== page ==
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Can You Always Go Home? Canadian Folk Singer-Songwriter Cassidy Waring Debuts Lonesome Reunion

An album that feels like an unchaperoned walk through dark and empty streets on a holiday back home– Lonesome Reunion is Cassidy Waring’s tormented debut.

Picture: families cozied up in warm houses, with bellies full and throats sore from a healthy balance of laughter and bickering as you carry on with your solitary stroll. Canadian folk singer-songwriter, Cassidy Waring‘s Lonesome Reunion is comparable to holding a snow globe. As an omnipotent outsider, you peer into a world so perfect, it’s almost fictitious. Knowing that life imitates art somehow makes beholding this tiny treasure more isolating– to know there are little towns with little houses and little families as happy as the replica you hold in your hands and yet, still so far removed from you.

Cassidy Waring photographed by Emile Benjamin

Everything you lose, needs to lose you.

Waring, “Everything You Lose”

A poignant, personal display of loss of innocence, Lonesome Reunion is somewhat of a study on the complexities of family and grief. Recorded and mastered by producer Jonathon Anderson, Lonesome Reunion features deep, folk-rooted instrumentals and sweeping, catchy melodies. Waring’s debut came to fruition after she sat for hours on end watching old VHS tapes of her family. The album’s intro, “Everybody’s Good,” features audio from one of these tapes. In the intro, we hear intimate, playful banter between Waring’s grandfather– to whom she affectionately refers as “Grandug”– and then-3-year-old Waring. “The tapes have become fascinating to watch because they are such a contrast to my painful memories as a teenager,” Waring stated in an email to The Greater Good.

The tapes, to Waring, are an ode to the glory of innocence and blissful ignorance only possessed in early childhood. “Part of me is comforted by them, they have served as proof that I have never been wrong about the amount of love and warmth that surrounded me as a kid and that we really were as happy and healthy as everyone remembers. It’s also confusing and devastating to watch these videos knowing what will happen for us in the future,” Waring stated. “When I was seventeen my mom died and her cause of death was chronic ethanol abuse,” the artist shared with me. “She and I were still very close when she passed. The main statement from anyone in and around my family is usually ‘But they were so happy, what happened?'”

Lonesome Reunion cover photo by Emile Benjamin

On the outside, Waring’s family could have lived in that aforementioned snow globe: “We were one of those families that went on bike rides together every week and talked about our feelings at the dinner table. It’s something I am still trying to understand, what pulled both my parents into addiction when I was about twelve. Very quickly, our house became a dangerous place to be, physically and mentally. I’ve just been trying to understand both of my parents and their relationship in a deeper way, after the fact.”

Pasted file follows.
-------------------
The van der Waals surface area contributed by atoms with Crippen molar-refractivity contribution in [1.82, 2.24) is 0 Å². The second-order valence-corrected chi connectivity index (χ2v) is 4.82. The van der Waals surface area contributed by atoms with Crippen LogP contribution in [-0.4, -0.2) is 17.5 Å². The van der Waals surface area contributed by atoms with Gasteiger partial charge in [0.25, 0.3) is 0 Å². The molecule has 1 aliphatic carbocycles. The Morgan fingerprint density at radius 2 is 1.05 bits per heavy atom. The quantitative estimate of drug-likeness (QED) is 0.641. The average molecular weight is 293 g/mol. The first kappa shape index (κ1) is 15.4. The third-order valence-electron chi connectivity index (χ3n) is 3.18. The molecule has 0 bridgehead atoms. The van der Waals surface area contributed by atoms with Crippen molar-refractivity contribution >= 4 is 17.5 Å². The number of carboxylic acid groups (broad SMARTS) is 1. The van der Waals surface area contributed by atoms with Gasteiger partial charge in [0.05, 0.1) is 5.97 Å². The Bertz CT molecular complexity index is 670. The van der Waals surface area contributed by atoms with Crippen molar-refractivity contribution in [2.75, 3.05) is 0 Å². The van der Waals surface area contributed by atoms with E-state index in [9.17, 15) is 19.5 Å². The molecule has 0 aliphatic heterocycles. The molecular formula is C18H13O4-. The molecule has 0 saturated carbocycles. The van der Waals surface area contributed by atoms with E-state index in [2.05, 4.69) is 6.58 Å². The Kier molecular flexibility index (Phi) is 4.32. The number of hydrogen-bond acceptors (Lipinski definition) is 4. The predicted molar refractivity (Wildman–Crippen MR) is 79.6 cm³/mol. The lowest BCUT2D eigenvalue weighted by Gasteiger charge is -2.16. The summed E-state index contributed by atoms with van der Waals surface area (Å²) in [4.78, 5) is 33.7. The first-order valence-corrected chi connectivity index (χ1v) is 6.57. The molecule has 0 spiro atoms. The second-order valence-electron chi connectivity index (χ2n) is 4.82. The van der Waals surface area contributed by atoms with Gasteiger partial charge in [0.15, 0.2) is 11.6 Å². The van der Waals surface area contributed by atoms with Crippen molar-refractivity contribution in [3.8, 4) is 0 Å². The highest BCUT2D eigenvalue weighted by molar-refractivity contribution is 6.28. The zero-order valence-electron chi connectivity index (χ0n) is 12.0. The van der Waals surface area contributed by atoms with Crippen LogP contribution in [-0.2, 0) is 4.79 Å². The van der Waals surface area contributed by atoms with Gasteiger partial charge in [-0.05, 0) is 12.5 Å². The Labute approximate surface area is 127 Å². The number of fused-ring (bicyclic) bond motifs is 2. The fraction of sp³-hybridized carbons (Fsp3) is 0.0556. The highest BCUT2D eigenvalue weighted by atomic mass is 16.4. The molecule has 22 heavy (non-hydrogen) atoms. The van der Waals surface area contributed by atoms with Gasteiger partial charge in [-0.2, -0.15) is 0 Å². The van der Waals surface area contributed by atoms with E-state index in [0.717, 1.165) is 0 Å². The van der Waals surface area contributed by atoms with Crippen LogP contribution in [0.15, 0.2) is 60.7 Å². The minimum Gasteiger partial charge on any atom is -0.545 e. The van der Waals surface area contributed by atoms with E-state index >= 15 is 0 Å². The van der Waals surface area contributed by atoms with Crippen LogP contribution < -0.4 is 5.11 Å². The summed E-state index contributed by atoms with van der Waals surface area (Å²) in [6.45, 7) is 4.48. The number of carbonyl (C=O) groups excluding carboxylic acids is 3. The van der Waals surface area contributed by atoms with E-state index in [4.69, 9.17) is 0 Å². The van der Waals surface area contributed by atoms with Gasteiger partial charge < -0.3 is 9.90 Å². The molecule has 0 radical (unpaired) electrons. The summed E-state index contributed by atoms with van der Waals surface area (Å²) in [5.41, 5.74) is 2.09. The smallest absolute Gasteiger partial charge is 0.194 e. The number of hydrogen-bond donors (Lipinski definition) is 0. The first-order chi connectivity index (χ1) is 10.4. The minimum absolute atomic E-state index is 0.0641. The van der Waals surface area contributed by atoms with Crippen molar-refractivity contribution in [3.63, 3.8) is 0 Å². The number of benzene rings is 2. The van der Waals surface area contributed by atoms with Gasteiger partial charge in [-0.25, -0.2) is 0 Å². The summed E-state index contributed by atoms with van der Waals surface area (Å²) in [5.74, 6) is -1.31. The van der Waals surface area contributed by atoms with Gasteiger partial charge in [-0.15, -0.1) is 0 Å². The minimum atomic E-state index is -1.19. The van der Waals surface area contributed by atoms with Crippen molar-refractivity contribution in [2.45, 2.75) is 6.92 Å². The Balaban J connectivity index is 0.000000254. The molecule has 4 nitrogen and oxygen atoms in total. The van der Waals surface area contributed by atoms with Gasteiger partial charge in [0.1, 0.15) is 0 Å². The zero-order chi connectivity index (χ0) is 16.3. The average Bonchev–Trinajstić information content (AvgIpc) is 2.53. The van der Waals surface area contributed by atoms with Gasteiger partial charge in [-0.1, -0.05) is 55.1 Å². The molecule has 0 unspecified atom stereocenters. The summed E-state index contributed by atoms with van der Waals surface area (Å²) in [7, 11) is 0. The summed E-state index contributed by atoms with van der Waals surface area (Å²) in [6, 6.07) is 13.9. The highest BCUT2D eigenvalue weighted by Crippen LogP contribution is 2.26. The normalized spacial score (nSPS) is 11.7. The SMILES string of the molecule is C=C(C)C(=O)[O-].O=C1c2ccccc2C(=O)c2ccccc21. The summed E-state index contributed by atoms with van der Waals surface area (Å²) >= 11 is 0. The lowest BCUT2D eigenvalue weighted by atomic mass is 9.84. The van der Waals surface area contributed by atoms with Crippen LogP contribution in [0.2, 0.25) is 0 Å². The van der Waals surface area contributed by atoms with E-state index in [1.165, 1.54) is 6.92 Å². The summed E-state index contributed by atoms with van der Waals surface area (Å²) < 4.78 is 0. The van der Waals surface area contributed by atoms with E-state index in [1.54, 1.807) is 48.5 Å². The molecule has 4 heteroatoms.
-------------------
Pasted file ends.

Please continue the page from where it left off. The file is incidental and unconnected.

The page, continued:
Waring released a music video for the fourth track on the album in September. In it, we see the songwriter through several days of sitting in front of an old CRT TV, captivated by family pictures in motion. “Leaving” is a wistful track about managing grief, with guitars sounding similar to what you may find yourself doing after listening this song (crying). I’d wager it nearly impossible not to feel a catch in your throat as Waring sings, “If I believed in ghosts, would you haunt me just to talk?”

Led by melancholy piano keys, “Everything You Lose” is another painfully intimate look into the stages of grief. The song was written after Waring experienced a series of losses including the ending of a romantic relationship and the break-up of her last band, all while still grappling with the loss of family years later. “I lost the sympathy cards from my mother’s funeral,” Waring sings.

When asked about this line, Waring said she was with her boyfriend at the time when she lost them: “Someone broke into his car in the mall parking lot and stole everything, including my big stack of unopened sympathy cards everyone gave me– I wasn’t ready to open them yet. What are the chances! After that verse poured out, so did the rest of the song.” Waring sings, “Everything you lose, needs to lose you.” Perhaps that sentiment works in reverse and everything that finds you, needs to find you.

Jessica K
Jessica K

Jessica is a writer in her late twenties and is casually withering away in the Midwestern Wasteland of Central Indiana.

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Boston-Based Indie Pop Band, Juniper Performs Post Album Release

If you’re overthinking, send a text.

Juniper the Band is breaking into the indie music scene, and they’re a must listen.